Ok, drama queen. But! Who is to say that Boston or San Francisco or any other city would hold the answers, the weather, the croissants (actually, yes to the croissants, but I digress)? It's the perennial dilemma of the grass being greener on the other side, the buildings over there being more imposing, the people on that side being more well-read. Why do I believe that moving to another city or another country would make me a better, happier, tougher, faster, nicer, cooler person? If I am unhappy here (which I am not), I would find some way to be equally unhappy somewhere else. If I am restless here (which I am), I would find some way to be equally dissatisfied somewhere else.

Conversations with Pauline and Evelyn made me realize that no matter where I go, there is beauty and culture and the interesting things happening everywhere. I have to learn to stop labeling cities and people. I just have to snap open these sleepy lids and pry open my heart and let go.

Wednesday, May 19, 2010

not cute

I am sitting in a coffeeshop, trying to write something meaningful and interesting and inspiring. There is a woman sitting behind me and speaking in a cutesy, cringe-inducing voice. If I hadn't turned around and shot her a withering stare, I wouldn't have discovered that the sugary voice belonged to a woman and not a five year old child.

There are many things in the world that I dislike (bell peppers, laziness, goat cheese, sitting next to crying children), but grown-women-who-pretend-they-are-little-girls has to be near the top of my list. Come on! Who are you fooling? No, I don't think you are cute. I really don't.

Sunday, May 16, 2010


My posts have never really been forthcoming, but with my internet shut off, it's even harder to organize my jumbled thoughts into a coherent post.

So I'll keep this short and simple: I passed the bar.

Wednesday, May 5, 2010

pie in the sky

I've been visiting my sister in Michigan for almost a week. This town, in the beginning of May, is idyllic and beautiful.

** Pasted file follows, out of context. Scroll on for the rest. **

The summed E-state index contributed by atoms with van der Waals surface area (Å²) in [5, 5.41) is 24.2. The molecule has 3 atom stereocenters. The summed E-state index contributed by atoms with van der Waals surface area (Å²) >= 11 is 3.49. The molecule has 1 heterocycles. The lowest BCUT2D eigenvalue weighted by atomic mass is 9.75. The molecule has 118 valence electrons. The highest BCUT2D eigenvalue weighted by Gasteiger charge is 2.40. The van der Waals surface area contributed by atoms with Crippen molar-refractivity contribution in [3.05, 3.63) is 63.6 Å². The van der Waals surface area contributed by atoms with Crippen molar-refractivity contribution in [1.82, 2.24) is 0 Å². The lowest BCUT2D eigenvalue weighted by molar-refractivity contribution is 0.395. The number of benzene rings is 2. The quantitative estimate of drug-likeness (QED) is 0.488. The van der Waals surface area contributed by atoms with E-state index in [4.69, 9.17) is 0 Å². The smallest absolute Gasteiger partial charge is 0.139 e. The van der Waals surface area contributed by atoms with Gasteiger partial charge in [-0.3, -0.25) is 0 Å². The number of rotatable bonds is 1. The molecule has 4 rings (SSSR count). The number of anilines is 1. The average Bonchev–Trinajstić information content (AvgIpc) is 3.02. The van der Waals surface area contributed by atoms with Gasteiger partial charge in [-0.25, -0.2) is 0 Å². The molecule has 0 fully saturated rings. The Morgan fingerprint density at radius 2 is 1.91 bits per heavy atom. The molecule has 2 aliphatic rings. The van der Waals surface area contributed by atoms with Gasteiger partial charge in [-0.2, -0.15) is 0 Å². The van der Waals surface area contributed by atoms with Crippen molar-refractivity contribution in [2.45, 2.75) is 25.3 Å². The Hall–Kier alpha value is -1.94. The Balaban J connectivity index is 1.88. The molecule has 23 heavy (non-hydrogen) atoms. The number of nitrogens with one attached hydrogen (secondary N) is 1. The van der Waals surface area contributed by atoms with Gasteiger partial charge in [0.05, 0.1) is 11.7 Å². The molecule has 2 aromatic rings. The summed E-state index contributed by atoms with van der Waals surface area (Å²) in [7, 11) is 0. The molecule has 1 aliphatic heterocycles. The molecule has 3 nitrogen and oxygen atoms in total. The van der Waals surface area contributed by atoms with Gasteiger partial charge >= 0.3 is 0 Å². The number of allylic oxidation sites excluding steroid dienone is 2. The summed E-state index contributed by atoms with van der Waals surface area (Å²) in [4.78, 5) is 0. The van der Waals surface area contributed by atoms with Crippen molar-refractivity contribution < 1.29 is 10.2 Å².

I've been having a lot of vivid dreams. Chalk it up to the late night snacks or the time difference. I've been having shopping dreams and pregnancy dreams and fake love dreams. Dreams that leave me feeling groggy in the morning and reaching for that extra dose of caffeine. My sister has tacked the FT all over the naked bedroom window to block out the light; as a result, everything is cast in a coral haze.

My sister and I kayaked along the Huron River. We pretended to be early explorers and paddled until our arms burned. We watched "A Prophet" and "City of God". We sipped sangria at a local bar and waited for the rain to stop.

My sister and I just baked a rhubarb pie. The pie is sitting on the stove. Because I've been swooping in and out of the kitchen like a hungry vulture, the pie is now missing pastry nubs. Its sweet, tangy innards are oozing free from the crust. I am hoping that my sister doesn't notice the missing portions.

I've kept one eye on the kayaking, the movie-watching, the sightseeing, and the pie-baking, but the other eye has been turned inward. I've been composing a relentless little manifesto of sorts, in my head. I've been slowly and thoughtfully turning the words around and around. It is like a puzzle. It is hard to describe. Sometimes I look at it and it seems selfish. Sometimes I look at it and it makes me feel elated or scared.

I feel like I am standing on the cusp of ______.